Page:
Privilege: a word that calls to mind the protection the rich or the powerful from the rules of ordinary people. Viewing this phrase in light of the Supreme Court decision of last year on the trial of three MPs and a Lord for offences relating to expenses does little to dispel this image. Parliamentary privilege has had more attention of late than for many years, as the FAQs that littered newspaper websites show .
So what is parliamentary privilege? In short, privilege is made up of two rights of parliament. First, that “the freedom of speech and debates or proceedings in parliament ought not to be impeached or questioned in any court or place out of Parliament” arises from article 9 of Bill of Rights 1689. Second, Parliament has the exclusive jurisdiction over its own affairs as developed through case law.
Why is this so important? If parliamentarians can’t be sued for defamation for what they say in parliamentary business, they can speak freely without fear of legal costs, and if Parliament takes responsibility for disciplining those who break its rules it cannot be improperly influenced by those outside.
A parliamentary question would clearly be part of parliamentary proceedings, as Parliament needs information. Giving evidence to a select committee is also covered, as keeping the identities of those giving evidence helps ensure that evidence is complete and honest. Recent high profile examples of the use of privilege are more sensational: the search of Damian Green’s office as part of a police inquiry into allegations that he conspired to commit misconduct in a public office, the prosecution of Harry Greenway MP for alleged bribery offences, and most recently the Supreme Court case that decided that expenses claims were not similarly protected. Whatever the rights or wrongs of the actions of those involved, privilege does not keep good company in the media.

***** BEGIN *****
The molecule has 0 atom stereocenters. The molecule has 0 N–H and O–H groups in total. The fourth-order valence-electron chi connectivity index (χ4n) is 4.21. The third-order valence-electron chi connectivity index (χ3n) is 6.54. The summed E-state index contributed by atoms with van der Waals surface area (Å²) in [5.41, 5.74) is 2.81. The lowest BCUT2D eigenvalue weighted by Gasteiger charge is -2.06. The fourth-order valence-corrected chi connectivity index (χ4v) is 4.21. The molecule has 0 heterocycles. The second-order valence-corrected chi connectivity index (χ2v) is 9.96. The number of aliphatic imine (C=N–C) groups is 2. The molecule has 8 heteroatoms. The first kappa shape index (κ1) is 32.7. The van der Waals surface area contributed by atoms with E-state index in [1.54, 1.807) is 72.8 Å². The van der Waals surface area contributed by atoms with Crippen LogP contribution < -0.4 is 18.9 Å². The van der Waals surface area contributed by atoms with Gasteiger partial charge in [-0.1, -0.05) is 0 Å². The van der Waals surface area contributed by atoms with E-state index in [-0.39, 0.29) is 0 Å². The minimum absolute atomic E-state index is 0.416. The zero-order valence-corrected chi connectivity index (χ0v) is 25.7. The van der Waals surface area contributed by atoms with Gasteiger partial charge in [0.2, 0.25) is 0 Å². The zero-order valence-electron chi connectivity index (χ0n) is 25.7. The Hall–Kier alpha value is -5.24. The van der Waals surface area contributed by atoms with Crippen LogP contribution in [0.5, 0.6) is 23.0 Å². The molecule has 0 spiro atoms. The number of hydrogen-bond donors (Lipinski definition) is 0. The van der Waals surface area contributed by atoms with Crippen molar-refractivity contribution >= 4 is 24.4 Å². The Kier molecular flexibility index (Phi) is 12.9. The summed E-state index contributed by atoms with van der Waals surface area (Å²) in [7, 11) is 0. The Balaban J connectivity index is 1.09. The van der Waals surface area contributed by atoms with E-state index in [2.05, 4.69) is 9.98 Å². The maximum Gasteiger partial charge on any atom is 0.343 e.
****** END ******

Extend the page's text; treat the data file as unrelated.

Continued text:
Why, then, is there so little understanding of parliamentary privilege? First, the development of the concept through the common law means that information about privilege is just not that accessible to the general public. Even though the expenses scandal captured the public attention, few will have read the Supreme Court’s 48-page analysis. Second, where the mystique of the courts meets that of Parliament the situation is unlikely to be improved. Finally, when MPs are seen trying to use privilege to cover their misdeeds, the public are unlikely to feel much sympathy.
So where next? While reform fell by the wayside in 1999, perhaps an Act codifying and modifying parliamentary privilege could combat misunderstandings, and provide an opportunity to address some of the stranger historical quirks. Such a proposal appeared in last year’s Queen’s speech, but meanwhile, in the wake of the expenses scandal, the name “parliamentary privilege” seems to fulfil every prejudice people have of parliamentarians and can do nothing to help their public image.